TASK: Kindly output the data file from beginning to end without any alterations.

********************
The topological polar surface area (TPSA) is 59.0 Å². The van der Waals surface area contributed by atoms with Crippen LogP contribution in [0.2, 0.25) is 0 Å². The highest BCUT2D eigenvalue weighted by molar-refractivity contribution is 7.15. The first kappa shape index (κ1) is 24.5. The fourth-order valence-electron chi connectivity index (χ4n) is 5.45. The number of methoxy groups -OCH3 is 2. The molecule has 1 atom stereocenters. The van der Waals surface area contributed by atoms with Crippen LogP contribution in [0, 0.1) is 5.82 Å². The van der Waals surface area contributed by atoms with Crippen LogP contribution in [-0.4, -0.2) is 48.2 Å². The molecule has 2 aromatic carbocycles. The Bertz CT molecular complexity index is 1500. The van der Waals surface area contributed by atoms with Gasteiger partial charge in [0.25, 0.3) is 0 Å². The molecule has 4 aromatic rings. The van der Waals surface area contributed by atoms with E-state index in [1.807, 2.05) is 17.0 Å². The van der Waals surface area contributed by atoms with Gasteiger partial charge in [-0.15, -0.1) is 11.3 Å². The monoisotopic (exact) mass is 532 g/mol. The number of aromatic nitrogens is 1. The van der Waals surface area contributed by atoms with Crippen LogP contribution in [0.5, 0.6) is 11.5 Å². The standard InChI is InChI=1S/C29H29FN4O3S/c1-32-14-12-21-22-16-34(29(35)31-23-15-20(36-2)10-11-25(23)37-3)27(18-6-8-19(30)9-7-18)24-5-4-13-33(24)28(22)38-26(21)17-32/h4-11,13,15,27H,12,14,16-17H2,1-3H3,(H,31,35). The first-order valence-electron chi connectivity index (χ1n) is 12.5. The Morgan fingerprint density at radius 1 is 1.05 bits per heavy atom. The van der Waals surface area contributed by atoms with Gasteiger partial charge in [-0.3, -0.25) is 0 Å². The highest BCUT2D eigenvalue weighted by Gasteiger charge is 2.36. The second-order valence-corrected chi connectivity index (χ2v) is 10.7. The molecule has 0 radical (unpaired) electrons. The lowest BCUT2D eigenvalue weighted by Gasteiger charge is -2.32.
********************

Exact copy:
The topological polar surface area (TPSA) is 59.0 Å². The van der Waals surface area contributed by atoms with Crippen LogP contribution in [0.2, 0.25) is 0 Å². The highest BCUT2D eigenvalue weighted by molar-refractivity contribution is 7.15. The first kappa shape index (κ1) is 24.5. The fourth-order valence-electron chi connectivity index (χ4n) is 5.45. The number of methoxy groups -OCH3 is 2. The molecule has 1 atom stereocenters. The van der Waals surface area contributed by atoms with Crippen LogP contribution in [0, 0.1) is 5.82 Å². The van der Waals surface area contributed by atoms with Crippen LogP contribution in [-0.4, -0.2) is 48.2 Å². The molecule has 2 aromatic carbocycles. The Bertz CT molecular complexity index is 1500. The van der Waals surface area contributed by atoms with Gasteiger partial charge in [0.25, 0.3) is 0 Å². The molecule has 4 aromatic rings. The van der Waals surface area contributed by atoms with E-state index in [1.807, 2.05) is 17.0 Å². The van der Waals surface area contributed by atoms with Gasteiger partial charge in [-0.15, -0.1) is 11.3 Å². The monoisotopic (exact) mass is 532 g/mol. The number of aromatic nitrogens is 1. The van der Waals surface area contributed by atoms with Crippen LogP contribution in [0.5, 0.6) is 11.5 Å². The standard InChI is InChI=1S/C29H29FN4O3S/c1-32-14-12-21-22-16-34(29(35)31-23-15-20(36-2)10-11-25(23)37-3)27(18-6-8-19(30)9-7-18)24-5-4-13-33(24)28(22)38-26(21)17-32/h4-11,13,15,27H,12,14,16-17H2,1-3H3,(H,31,35). The first-order valence-electron chi connectivity index (χ1n) is 12.5. The Morgan fingerprint density at radius 1 is 1.05 bits per heavy atom. The van der Waals surface area contributed by atoms with Gasteiger partial charge in [-0.3, -0.25) is 0 Å². The highest BCUT2D eigenvalue weighted by Gasteiger charge is 2.36. The second-order valence-corrected chi connectivity index (χ2v) is 10.7. The molecule has 0 radical (unpaired) electrons. The lowest BCUT2D eigenvalue weighted by Gasteiger charge is -2.32.